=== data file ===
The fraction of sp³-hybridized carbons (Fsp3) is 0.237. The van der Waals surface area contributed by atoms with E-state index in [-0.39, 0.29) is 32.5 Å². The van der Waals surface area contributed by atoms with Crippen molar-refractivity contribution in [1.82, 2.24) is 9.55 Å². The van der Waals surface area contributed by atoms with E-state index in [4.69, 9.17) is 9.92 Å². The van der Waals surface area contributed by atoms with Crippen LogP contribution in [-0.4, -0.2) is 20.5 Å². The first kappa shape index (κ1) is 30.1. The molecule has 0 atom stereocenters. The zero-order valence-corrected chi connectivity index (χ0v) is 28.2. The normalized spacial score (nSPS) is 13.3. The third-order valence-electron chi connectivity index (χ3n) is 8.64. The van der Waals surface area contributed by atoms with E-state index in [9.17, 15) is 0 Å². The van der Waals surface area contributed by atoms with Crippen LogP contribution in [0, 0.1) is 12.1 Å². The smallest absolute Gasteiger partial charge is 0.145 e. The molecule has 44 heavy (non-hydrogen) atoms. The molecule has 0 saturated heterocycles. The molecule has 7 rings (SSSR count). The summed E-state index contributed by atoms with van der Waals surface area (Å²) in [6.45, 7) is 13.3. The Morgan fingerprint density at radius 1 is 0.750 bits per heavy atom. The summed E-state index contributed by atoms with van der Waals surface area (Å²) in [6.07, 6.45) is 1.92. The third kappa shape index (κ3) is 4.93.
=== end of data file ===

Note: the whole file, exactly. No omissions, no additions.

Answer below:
The fraction of sp³-hybridized carbons (Fsp3) is 0.237. The van der Waals surface area contributed by atoms with E-state index in [-0.39, 0.29) is 32.5 Å². The van der Waals surface area contributed by atoms with Crippen molar-refractivity contribution in [1.82, 2.24) is 9.55 Å². The van der Waals surface area contributed by atoms with E-state index in [4.69, 9.17) is 9.92 Å². The van der Waals surface area contributed by atoms with Crippen LogP contribution in [-0.4, -0.2) is 20.5 Å². The first kappa shape index (κ1) is 30.1. The molecule has 0 atom stereocenters. The zero-order valence-corrected chi connectivity index (χ0v) is 28.2. The normalized spacial score (nSPS) is 13.3. The third-order valence-electron chi connectivity index (χ3n) is 8.64. The van der Waals surface area contributed by atoms with E-state index in [9.17, 15) is 0 Å². The van der Waals surface area contributed by atoms with Crippen LogP contribution in [0, 0.1) is 12.1 Å². The smallest absolute Gasteiger partial charge is 0.145 e. The molecule has 44 heavy (non-hydrogen) atoms. The molecule has 0 saturated heterocycles. The molecule has 7 rings (SSSR count). The summed E-state index contributed by atoms with van der Waals surface area (Å²) in [6.45, 7) is 13.3. The Morgan fingerprint density at radius 1 is 0.750 bits per heavy atom. The summed E-state index contributed by atoms with van der Waals surface area (Å²) in [6.07, 6.45) is 1.92. The third kappa shape index (κ3) is 4.93.